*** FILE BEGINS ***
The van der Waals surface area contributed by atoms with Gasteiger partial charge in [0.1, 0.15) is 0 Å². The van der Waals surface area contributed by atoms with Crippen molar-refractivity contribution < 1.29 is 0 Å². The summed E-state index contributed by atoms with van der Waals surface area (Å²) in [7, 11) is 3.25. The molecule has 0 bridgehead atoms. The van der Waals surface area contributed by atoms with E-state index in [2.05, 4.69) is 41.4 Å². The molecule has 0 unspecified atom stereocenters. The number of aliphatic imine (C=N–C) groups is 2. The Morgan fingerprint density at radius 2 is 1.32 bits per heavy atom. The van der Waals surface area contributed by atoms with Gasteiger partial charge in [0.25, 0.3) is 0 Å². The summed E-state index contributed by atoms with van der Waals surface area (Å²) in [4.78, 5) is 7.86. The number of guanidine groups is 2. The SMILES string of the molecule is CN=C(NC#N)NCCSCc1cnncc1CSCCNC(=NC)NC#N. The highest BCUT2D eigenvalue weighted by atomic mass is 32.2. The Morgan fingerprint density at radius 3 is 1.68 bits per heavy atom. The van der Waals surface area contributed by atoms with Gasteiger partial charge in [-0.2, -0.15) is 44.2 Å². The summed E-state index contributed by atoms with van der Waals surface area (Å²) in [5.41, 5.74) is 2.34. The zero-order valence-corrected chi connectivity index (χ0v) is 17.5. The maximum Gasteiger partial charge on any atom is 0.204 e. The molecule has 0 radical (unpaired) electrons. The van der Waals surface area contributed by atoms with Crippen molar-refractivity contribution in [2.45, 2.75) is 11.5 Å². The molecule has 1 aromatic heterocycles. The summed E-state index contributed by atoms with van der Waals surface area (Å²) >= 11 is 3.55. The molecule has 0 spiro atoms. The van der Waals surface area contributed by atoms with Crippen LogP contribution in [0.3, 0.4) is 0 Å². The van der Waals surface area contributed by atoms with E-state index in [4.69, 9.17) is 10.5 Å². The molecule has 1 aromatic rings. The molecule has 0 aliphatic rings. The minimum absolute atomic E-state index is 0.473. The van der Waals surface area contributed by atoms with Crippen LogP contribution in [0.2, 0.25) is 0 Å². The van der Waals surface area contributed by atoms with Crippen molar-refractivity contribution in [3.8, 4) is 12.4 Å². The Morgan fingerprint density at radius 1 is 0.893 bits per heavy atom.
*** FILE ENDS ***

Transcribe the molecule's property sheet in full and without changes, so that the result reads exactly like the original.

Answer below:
The van der Waals surface area contributed by atoms with Gasteiger partial charge in [0.1, 0.15) is 0 Å². The van der Waals surface area contributed by atoms with Crippen molar-refractivity contribution < 1.29 is 0 Å². The summed E-state index contributed by atoms with van der Waals surface area (Å²) in [7, 11) is 3.25. The molecule has 0 bridgehead atoms. The van der Waals surface area contributed by atoms with E-state index in [2.05, 4.69) is 41.4 Å². The molecule has 0 unspecified atom stereocenters. The number of aliphatic imine (C=N–C) groups is 2. The Morgan fingerprint density at radius 2 is 1.32 bits per heavy atom. The van der Waals surface area contributed by atoms with Gasteiger partial charge in [0.25, 0.3) is 0 Å². The summed E-state index contributed by atoms with van der Waals surface area (Å²) in [4.78, 5) is 7.86. The number of guanidine groups is 2. The SMILES string of the molecule is CN=C(NC#N)NCCSCc1cnncc1CSCCNC(=NC)NC#N. The highest BCUT2D eigenvalue weighted by atomic mass is 32.2. The Morgan fingerprint density at radius 3 is 1.68 bits per heavy atom. The van der Waals surface area contributed by atoms with Gasteiger partial charge in [-0.2, -0.15) is 44.2 Å². The summed E-state index contributed by atoms with van der Waals surface area (Å²) in [5.41, 5.74) is 2.34. The zero-order valence-corrected chi connectivity index (χ0v) is 17.5. The maximum Gasteiger partial charge on any atom is 0.204 e. The molecule has 0 radical (unpaired) electrons. The van der Waals surface area contributed by atoms with Crippen molar-refractivity contribution in [2.45, 2.75) is 11.5 Å². The molecule has 1 aromatic heterocycles. The summed E-state index contributed by atoms with van der Waals surface area (Å²) >= 11 is 3.55. The molecule has 0 spiro atoms. The van der Waals surface area contributed by atoms with Crippen LogP contribution in [0.3, 0.4) is 0 Å². The van der Waals surface area contributed by atoms with E-state index in [4.69, 9.17) is 10.5 Å². The molecule has 1 aromatic rings. The molecule has 0 aliphatic rings. The minimum absolute atomic E-state index is 0.473. The van der Waals surface area contributed by atoms with Crippen LogP contribution in [0.2, 0.25) is 0 Å². The van der Waals surface area contributed by atoms with Crippen molar-refractivity contribution in [3.8, 4) is 12.4 Å². The Morgan fingerprint density at radius 1 is 0.893 bits per heavy atom.